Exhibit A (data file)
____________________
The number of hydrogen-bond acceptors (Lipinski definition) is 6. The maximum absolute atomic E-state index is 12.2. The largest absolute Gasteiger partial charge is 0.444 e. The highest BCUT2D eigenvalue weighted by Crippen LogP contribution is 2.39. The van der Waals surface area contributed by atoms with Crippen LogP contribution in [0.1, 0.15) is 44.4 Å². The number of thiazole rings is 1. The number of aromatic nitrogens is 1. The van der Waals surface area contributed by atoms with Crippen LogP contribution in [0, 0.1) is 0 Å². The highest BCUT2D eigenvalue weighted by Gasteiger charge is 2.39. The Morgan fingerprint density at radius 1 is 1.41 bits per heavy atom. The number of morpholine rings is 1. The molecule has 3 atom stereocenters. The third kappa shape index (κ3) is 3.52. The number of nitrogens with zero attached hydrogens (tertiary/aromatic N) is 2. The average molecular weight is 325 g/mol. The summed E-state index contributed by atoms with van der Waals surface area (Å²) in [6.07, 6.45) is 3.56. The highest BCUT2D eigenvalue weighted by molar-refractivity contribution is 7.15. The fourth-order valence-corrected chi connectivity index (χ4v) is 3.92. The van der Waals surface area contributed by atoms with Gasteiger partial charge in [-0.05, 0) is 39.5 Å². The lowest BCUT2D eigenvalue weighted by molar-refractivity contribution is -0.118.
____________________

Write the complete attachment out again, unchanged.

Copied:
The number of hydrogen-bond acceptors (Lipinski definition) is 6. The maximum absolute atomic E-state index is 12.2. The largest absolute Gasteiger partial charge is 0.444 e. The highest BCUT2D eigenvalue weighted by Crippen LogP contribution is 2.39. The van der Waals surface area contributed by atoms with Crippen LogP contribution in [0.1, 0.15) is 44.4 Å². The number of thiazole rings is 1. The number of aromatic nitrogens is 1. The van der Waals surface area contributed by atoms with Crippen LogP contribution in [0, 0.1) is 0 Å². The highest BCUT2D eigenvalue weighted by Gasteiger charge is 2.39. The Morgan fingerprint density at radius 1 is 1.41 bits per heavy atom. The number of morpholine rings is 1. The molecule has 3 atom stereocenters. The third kappa shape index (κ3) is 3.52. The number of nitrogens with zero attached hydrogens (tertiary/aromatic N) is 2. The average molecular weight is 325 g/mol. The summed E-state index contributed by atoms with van der Waals surface area (Å²) in [6.07, 6.45) is 3.56. The highest BCUT2D eigenvalue weighted by molar-refractivity contribution is 7.15. The fourth-order valence-corrected chi connectivity index (χ4v) is 3.92. The van der Waals surface area contributed by atoms with Gasteiger partial charge in [-0.05, 0) is 39.5 Å². The lowest BCUT2D eigenvalue weighted by molar-refractivity contribution is -0.118.